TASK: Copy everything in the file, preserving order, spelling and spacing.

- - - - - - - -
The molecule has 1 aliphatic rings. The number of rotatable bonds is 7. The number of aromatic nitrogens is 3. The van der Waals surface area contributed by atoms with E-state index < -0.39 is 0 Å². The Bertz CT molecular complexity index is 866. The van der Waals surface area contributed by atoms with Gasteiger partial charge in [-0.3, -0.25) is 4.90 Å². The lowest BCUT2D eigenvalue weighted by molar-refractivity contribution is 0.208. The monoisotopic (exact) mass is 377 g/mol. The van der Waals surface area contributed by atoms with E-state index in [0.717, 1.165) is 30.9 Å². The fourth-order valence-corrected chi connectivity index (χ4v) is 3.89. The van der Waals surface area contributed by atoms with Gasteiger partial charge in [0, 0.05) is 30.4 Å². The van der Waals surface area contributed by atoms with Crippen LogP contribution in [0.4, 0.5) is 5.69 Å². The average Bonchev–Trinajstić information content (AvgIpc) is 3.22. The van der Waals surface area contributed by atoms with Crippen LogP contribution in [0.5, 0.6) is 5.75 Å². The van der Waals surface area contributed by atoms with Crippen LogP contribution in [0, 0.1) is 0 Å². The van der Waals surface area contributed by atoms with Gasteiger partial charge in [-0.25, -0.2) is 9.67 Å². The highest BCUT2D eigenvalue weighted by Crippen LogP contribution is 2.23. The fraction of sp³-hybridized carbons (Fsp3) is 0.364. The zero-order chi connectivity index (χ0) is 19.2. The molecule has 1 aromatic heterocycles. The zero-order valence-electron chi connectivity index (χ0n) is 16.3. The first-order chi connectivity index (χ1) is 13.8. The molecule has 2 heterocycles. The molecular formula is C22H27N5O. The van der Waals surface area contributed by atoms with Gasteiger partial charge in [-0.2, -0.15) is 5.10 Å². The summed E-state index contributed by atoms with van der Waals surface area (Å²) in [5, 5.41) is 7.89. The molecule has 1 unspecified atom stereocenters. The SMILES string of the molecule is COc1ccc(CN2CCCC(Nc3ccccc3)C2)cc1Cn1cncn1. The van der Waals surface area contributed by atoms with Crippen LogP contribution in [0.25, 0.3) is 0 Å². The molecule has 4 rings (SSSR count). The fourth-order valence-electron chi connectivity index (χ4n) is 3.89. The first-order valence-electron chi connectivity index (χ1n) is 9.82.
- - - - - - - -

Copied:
The molecule has 1 aliphatic rings. The number of rotatable bonds is 7. The number of aromatic nitrogens is 3. The van der Waals surface area contributed by atoms with E-state index < -0.39 is 0 Å². The Bertz CT molecular complexity index is 866. The van der Waals surface area contributed by atoms with Gasteiger partial charge in [-0.3, -0.25) is 4.90 Å². The lowest BCUT2D eigenvalue weighted by molar-refractivity contribution is 0.208. The monoisotopic (exact) mass is 377 g/mol. The van der Waals surface area contributed by atoms with E-state index in [0.717, 1.165) is 30.9 Å². The fourth-order valence-corrected chi connectivity index (χ4v) is 3.89. The van der Waals surface area contributed by atoms with Gasteiger partial charge in [0, 0.05) is 30.4 Å². The van der Waals surface area contributed by atoms with Crippen LogP contribution in [0.4, 0.5) is 5.69 Å². The average Bonchev–Trinajstić information content (AvgIpc) is 3.22. The van der Waals surface area contributed by atoms with Crippen LogP contribution in [0.5, 0.6) is 5.75 Å². The van der Waals surface area contributed by atoms with Crippen LogP contribution in [0, 0.1) is 0 Å². The van der Waals surface area contributed by atoms with Gasteiger partial charge in [-0.25, -0.2) is 9.67 Å². The highest BCUT2D eigenvalue weighted by Crippen LogP contribution is 2.23. The fraction of sp³-hybridized carbons (Fsp3) is 0.364. The zero-order chi connectivity index (χ0) is 19.2. The molecule has 1 aromatic heterocycles. The zero-order valence-electron chi connectivity index (χ0n) is 16.3. The first-order chi connectivity index (χ1) is 13.8. The molecule has 2 heterocycles. The molecular formula is C22H27N5O. The van der Waals surface area contributed by atoms with Gasteiger partial charge in [-0.2, -0.15) is 5.10 Å². The summed E-state index contributed by atoms with van der Waals surface area (Å²) in [5, 5.41) is 7.89. The molecule has 1 unspecified atom stereocenters. The SMILES string of the molecule is COc1ccc(CN2CCCC(Nc3ccccc3)C2)cc1Cn1cncn1. The van der Waals surface area contributed by atoms with Crippen LogP contribution in [0.25, 0.3) is 0 Å². The molecule has 4 rings (SSSR count). The fourth-order valence-electron chi connectivity index (χ4n) is 3.89. The first-order valence-electron chi connectivity index (χ1n) is 9.82.